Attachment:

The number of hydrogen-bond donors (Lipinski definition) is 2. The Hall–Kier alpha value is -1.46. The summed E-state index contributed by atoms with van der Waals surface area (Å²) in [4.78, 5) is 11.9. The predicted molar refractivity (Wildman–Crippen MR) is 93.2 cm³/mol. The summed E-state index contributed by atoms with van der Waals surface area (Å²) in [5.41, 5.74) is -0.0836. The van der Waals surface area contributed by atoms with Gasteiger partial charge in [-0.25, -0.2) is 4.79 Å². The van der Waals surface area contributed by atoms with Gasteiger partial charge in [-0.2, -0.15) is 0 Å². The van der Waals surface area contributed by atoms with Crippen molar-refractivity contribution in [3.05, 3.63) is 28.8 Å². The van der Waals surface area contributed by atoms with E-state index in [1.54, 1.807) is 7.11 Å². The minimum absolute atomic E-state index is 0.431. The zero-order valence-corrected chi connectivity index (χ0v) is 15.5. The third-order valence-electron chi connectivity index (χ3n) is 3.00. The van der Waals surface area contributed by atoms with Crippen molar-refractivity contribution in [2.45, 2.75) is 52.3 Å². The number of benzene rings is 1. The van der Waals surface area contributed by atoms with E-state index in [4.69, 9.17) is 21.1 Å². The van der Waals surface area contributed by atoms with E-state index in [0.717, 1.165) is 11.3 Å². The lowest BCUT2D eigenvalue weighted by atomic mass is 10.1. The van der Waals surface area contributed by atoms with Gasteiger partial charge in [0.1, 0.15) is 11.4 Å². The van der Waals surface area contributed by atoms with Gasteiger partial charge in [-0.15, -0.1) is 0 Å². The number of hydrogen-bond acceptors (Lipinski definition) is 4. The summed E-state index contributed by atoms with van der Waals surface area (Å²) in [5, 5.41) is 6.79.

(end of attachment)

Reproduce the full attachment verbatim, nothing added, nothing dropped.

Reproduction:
The number of hydrogen-bond donors (Lipinski definition) is 2. The Hall–Kier alpha value is -1.46. The summed E-state index contributed by atoms with van der Waals surface area (Å²) in [4.78, 5) is 11.9. The predicted molar refractivity (Wildman–Crippen MR) is 93.2 cm³/mol. The summed E-state index contributed by atoms with van der Waals surface area (Å²) in [5.41, 5.74) is -0.0836. The van der Waals surface area contributed by atoms with Gasteiger partial charge in [-0.25, -0.2) is 4.79 Å². The van der Waals surface area contributed by atoms with Gasteiger partial charge in [-0.2, -0.15) is 0 Å². The van der Waals surface area contributed by atoms with Crippen molar-refractivity contribution in [3.05, 3.63) is 28.8 Å². The van der Waals surface area contributed by atoms with E-state index in [1.54, 1.807) is 7.11 Å². The minimum absolute atomic E-state index is 0.431. The zero-order valence-corrected chi connectivity index (χ0v) is 15.5. The third-order valence-electron chi connectivity index (χ3n) is 3.00. The van der Waals surface area contributed by atoms with Crippen molar-refractivity contribution in [2.45, 2.75) is 52.3 Å². The number of benzene rings is 1. The van der Waals surface area contributed by atoms with E-state index in [4.69, 9.17) is 21.1 Å². The van der Waals surface area contributed by atoms with E-state index in [0.717, 1.165) is 11.3 Å². The lowest BCUT2D eigenvalue weighted by atomic mass is 10.1. The van der Waals surface area contributed by atoms with Gasteiger partial charge in [0.1, 0.15) is 11.4 Å². The van der Waals surface area contributed by atoms with Gasteiger partial charge in [-0.15, -0.1) is 0 Å². The number of hydrogen-bond acceptors (Lipinski definition) is 4. The summed E-state index contributed by atoms with van der Waals surface area (Å²) in [5, 5.41) is 6.79.